Ethiopia’s transition is an important opportunity for the country’s friends and foreign partners to pause and encourage a return to a democratic path, writes Ben Rawlence. But despite Meles’ passing, Ethiopia is continuing to conduct repressive policies, and international donors are continuing to ignore them.
Amid the tributes to Ethiopia’s recently departed prime minister was much twittering (and tweeting) about ‘stability’ and the ‘transition’, especially from Ethiopia’s foreign donors. There is considerable concern that without Meles Zenawi, the charismatic former rebel leader who ruled Ethiopia for 21 years until his death, the country may implode, infighting might engulf the ruling party or Ethiopia’s fragile economic growth might reverse.
On September 21, Meles’ former deputy and foreign minister, Hailemariam Desalegn, was sworn in as his successor as both prime minister and ruling party chief. In his inauguration speech, Hailemariam pledged to continue Meles’ policies. These, it should be remembered, included not only far-reaching plans for economic development, but crushing political opposition, the evisceration of independent media and civil society, and the use of arbitrary detention, torture, and other repressive measures to suppress dissent.
Three days later, the World Bank approved its biggest grant to Ethiopia, $600 million, for the third phase of its flagship Protection of Basic Services (PBS) programme, along with a new Country Partnership Strategy for Ethiopia, largely drafted before Meles died, that will underpin $1.15 billion in new loans. The new Country Partnership Strategy makes no reference to the deteriorating human rights situation over the past seven years or the complex political landscape that Ethiopia now faces with Meles’ death.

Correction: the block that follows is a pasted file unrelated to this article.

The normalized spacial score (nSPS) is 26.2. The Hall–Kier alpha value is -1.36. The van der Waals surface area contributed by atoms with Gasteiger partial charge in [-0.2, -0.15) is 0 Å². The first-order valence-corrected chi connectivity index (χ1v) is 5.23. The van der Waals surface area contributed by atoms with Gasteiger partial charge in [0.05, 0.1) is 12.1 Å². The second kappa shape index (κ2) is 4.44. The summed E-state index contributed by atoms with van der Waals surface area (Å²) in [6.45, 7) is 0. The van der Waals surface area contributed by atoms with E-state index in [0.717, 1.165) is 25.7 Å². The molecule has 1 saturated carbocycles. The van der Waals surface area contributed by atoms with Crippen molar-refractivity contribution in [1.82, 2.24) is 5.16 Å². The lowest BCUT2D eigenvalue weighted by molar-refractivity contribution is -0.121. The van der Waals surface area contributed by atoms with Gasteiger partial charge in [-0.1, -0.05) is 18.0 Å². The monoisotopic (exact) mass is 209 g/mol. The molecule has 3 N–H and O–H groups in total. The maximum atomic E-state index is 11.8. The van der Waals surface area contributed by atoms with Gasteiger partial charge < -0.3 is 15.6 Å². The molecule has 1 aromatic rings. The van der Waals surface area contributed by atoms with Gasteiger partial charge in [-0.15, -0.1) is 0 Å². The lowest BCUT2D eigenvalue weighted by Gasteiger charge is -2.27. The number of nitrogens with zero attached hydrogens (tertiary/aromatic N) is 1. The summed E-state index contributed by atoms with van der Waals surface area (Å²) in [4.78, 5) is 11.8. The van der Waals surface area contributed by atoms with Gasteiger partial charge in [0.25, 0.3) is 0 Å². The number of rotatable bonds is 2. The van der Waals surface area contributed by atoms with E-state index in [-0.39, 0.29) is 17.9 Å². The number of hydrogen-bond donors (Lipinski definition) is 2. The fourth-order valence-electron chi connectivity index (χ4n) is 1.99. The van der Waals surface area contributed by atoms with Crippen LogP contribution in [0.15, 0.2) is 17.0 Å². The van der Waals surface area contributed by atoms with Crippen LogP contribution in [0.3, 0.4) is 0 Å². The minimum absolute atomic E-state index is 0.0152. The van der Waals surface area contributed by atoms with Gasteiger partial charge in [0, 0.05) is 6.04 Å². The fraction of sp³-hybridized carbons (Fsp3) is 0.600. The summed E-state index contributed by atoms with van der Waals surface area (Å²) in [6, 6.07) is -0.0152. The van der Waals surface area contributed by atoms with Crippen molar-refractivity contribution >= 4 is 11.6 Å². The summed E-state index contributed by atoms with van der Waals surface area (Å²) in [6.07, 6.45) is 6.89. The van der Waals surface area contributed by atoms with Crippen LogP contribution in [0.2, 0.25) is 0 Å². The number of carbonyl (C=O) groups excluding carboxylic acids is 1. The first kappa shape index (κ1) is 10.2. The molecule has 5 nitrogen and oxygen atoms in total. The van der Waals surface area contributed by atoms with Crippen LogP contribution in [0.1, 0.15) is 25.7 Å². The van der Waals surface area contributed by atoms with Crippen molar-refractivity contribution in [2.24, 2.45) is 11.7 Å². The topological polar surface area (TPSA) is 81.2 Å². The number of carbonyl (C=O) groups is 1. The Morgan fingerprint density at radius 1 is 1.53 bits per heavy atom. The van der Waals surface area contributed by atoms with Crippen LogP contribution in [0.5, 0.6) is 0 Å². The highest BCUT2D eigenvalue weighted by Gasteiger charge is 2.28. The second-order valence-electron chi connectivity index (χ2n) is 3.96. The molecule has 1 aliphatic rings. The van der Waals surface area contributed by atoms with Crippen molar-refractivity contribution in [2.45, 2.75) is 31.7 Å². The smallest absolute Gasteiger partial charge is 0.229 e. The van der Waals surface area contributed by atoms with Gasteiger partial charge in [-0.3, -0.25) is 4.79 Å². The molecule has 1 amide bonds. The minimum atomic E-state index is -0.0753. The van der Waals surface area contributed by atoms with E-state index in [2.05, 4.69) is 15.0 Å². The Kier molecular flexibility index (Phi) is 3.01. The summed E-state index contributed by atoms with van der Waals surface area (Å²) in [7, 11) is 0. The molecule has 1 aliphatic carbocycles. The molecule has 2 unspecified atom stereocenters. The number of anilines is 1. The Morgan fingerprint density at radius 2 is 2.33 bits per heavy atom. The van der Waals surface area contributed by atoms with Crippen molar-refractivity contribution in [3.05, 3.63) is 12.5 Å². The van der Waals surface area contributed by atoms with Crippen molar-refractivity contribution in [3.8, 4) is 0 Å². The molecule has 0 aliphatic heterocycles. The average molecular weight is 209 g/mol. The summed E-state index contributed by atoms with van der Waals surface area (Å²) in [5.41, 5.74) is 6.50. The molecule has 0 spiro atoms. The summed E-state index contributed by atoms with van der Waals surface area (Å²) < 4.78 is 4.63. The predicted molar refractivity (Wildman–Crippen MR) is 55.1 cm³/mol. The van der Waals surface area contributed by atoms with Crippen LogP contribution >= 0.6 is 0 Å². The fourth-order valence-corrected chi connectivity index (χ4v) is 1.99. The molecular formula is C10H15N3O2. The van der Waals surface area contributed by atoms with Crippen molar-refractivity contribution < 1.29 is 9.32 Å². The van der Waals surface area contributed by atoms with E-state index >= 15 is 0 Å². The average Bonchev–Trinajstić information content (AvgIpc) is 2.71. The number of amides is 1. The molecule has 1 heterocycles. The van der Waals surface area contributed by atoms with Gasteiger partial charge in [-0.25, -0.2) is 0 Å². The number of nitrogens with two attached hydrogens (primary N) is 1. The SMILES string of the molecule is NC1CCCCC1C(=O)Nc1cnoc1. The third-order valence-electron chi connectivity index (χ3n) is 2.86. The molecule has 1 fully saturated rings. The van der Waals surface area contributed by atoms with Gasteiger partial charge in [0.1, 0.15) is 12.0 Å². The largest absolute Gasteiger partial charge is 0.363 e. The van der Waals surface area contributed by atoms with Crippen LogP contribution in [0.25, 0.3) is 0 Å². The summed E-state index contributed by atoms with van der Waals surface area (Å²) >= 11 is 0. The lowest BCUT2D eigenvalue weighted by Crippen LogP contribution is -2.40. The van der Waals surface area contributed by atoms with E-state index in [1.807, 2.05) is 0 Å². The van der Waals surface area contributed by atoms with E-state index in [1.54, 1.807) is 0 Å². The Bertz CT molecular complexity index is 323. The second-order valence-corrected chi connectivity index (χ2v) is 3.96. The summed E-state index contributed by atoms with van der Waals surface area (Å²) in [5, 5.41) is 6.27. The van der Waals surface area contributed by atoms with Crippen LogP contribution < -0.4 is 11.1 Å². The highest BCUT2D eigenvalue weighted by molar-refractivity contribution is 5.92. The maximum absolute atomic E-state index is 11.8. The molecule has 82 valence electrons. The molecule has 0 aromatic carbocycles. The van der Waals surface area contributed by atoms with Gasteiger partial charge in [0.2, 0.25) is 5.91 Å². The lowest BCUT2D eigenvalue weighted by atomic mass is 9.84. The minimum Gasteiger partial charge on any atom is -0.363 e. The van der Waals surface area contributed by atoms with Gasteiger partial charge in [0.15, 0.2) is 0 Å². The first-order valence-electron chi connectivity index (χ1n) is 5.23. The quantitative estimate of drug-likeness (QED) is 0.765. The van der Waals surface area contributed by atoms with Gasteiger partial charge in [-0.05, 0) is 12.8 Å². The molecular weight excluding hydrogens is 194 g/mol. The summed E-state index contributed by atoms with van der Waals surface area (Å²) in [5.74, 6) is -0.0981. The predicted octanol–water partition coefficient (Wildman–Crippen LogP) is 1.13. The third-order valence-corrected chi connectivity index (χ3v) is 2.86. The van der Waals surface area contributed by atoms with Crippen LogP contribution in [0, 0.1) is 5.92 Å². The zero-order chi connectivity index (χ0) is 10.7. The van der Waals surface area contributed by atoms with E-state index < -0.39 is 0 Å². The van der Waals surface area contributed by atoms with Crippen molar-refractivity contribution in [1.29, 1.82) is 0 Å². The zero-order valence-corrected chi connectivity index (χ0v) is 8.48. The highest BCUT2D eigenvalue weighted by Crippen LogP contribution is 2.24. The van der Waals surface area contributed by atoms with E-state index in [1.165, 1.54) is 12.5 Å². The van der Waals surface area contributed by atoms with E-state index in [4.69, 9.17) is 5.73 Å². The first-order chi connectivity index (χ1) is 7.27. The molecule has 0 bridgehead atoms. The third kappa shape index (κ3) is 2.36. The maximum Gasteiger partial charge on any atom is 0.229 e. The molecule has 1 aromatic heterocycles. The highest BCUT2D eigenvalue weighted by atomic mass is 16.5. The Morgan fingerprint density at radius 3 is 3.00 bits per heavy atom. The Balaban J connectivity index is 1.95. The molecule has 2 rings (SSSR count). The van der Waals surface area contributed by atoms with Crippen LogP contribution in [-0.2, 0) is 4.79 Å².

The new country strategy published on September 25 ignores the thorny questions of human rights, democracy and good governance completely, aside from a focus on fiscal accountability.
At least it has the advantage of clarity: it doesn’t attempt to square uncomfortable realities like how the World Bank’s social accountability component – designed to increase civic participation and programme accountability through monitoring by NGOs – is compatible with Ethiopia’s NGO law that has closed or shackled nearly all independent organisations working on good governance, human rights, advocacy and other sensitive issues. Nor does it answer the question of how a programme founded on good governance deals with a government that won over 99% of the vote in local and general elections.
Working on Ethiopia over the last four years I have become familiar with the confused reactions of diplomats and aid officials as they struggle to reconcile the official narrative about Ethiopia with their experience on the ground. As Human Rights Watch has presented report after report of compelling evidence of human rights abuses, some of them connected to foreign aid programs, donors have agreed with us in private, promised to investigate, publicly dismissed our findings, reneged on their promise to investigate, and then denied the problem exists. They cannot seem to decide whether Ethiopia is a development miracle or a brutal dictatorship. As one shrewd junior official put it to me, “Meles Zenawi messes with your head”.
The National Endowment for Democracy and the Wilson Center cordially invite you to attend a conference:
“Toward a Democratic Ethiopia”
Tuesday, October 9th, 2012
8:30 a.m. – 1:30 p.m.
National Endowment for Democracy
1025 F Street, NW, Suite 800
RSVP (acceptances only) with name and affiliation by Friday, October 5th, 2012
8:30 a.m. – Registration and coffee
9:00 a.m. – Panel 1: Civil Society, Media and Political Space
Dawit Kebede, Editor-in-Chief, Awramba Times
Mahdere Paulos, former Executive Director, Ethiopian Women’s Lawyers Association
Moderator: Abdulwahab Alkebsi, Director, Middle East and Africa, Center for International Private Enterprise
10:15 a.m. – Break
10:30 a.m. – Panel 2: Strategic Opportunities and Policy Challenges
Prof. Terrence Lyons, George Mason University
Amb. David Shinn, George Washington University
Berhanu Mengistu, Old Dominion University
Moderator: Lauren Ploch Blanchard, Specialist in African Affairs, Congressional Research Service
12:00 p.m. – Lunch
12:30 p.m. – Lunch Presentation
Introduction: Gregory Simpkins, Professional Staff, U.S. House Subcommittee on Africa, Global Health and Human Rights
State Department representative (TBD)